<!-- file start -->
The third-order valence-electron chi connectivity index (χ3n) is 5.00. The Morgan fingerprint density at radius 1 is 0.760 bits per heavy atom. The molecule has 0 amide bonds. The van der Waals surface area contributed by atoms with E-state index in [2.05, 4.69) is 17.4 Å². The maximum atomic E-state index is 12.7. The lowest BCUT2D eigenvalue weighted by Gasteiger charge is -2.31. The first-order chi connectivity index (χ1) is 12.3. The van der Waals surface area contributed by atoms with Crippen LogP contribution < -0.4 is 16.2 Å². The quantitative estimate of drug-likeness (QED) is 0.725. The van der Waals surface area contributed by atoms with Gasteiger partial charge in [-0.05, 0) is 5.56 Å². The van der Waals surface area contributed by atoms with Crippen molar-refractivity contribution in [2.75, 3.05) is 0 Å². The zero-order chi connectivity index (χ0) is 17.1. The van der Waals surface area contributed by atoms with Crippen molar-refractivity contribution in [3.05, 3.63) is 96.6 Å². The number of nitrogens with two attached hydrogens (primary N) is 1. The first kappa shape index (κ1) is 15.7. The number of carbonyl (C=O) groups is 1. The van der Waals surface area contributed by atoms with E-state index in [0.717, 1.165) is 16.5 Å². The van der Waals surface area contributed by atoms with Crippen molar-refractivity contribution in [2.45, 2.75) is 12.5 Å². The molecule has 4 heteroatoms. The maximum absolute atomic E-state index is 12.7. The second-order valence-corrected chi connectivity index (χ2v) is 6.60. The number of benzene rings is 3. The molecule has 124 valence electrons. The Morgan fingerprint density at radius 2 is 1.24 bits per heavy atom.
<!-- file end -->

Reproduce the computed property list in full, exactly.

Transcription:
The third-order valence-electron chi connectivity index (χ3n) is 5.00. The Morgan fingerprint density at radius 1 is 0.760 bits per heavy atom. The molecule has 0 amide bonds. The van der Waals surface area contributed by atoms with E-state index in [2.05, 4.69) is 17.4 Å². The maximum atomic E-state index is 12.7. The lowest BCUT2D eigenvalue weighted by Gasteiger charge is -2.31. The first-order chi connectivity index (χ1) is 12.3. The van der Waals surface area contributed by atoms with Crippen LogP contribution < -0.4 is 16.2 Å². The quantitative estimate of drug-likeness (QED) is 0.725. The van der Waals surface area contributed by atoms with Gasteiger partial charge in [-0.05, 0) is 5.56 Å². The van der Waals surface area contributed by atoms with Crippen molar-refractivity contribution in [2.75, 3.05) is 0 Å². The zero-order chi connectivity index (χ0) is 17.1. The van der Waals surface area contributed by atoms with Crippen molar-refractivity contribution in [3.05, 3.63) is 96.6 Å². The number of nitrogens with two attached hydrogens (primary N) is 1. The first kappa shape index (κ1) is 15.7. The number of carbonyl (C=O) groups is 1. The van der Waals surface area contributed by atoms with E-state index in [0.717, 1.165) is 16.5 Å². The van der Waals surface area contributed by atoms with Crippen molar-refractivity contribution in [2.45, 2.75) is 12.5 Å². The molecule has 4 heteroatoms. The maximum absolute atomic E-state index is 12.7. The second-order valence-corrected chi connectivity index (χ2v) is 6.60. The number of benzene rings is 3. The molecule has 124 valence electrons. The Morgan fingerprint density at radius 2 is 1.24 bits per heavy atom.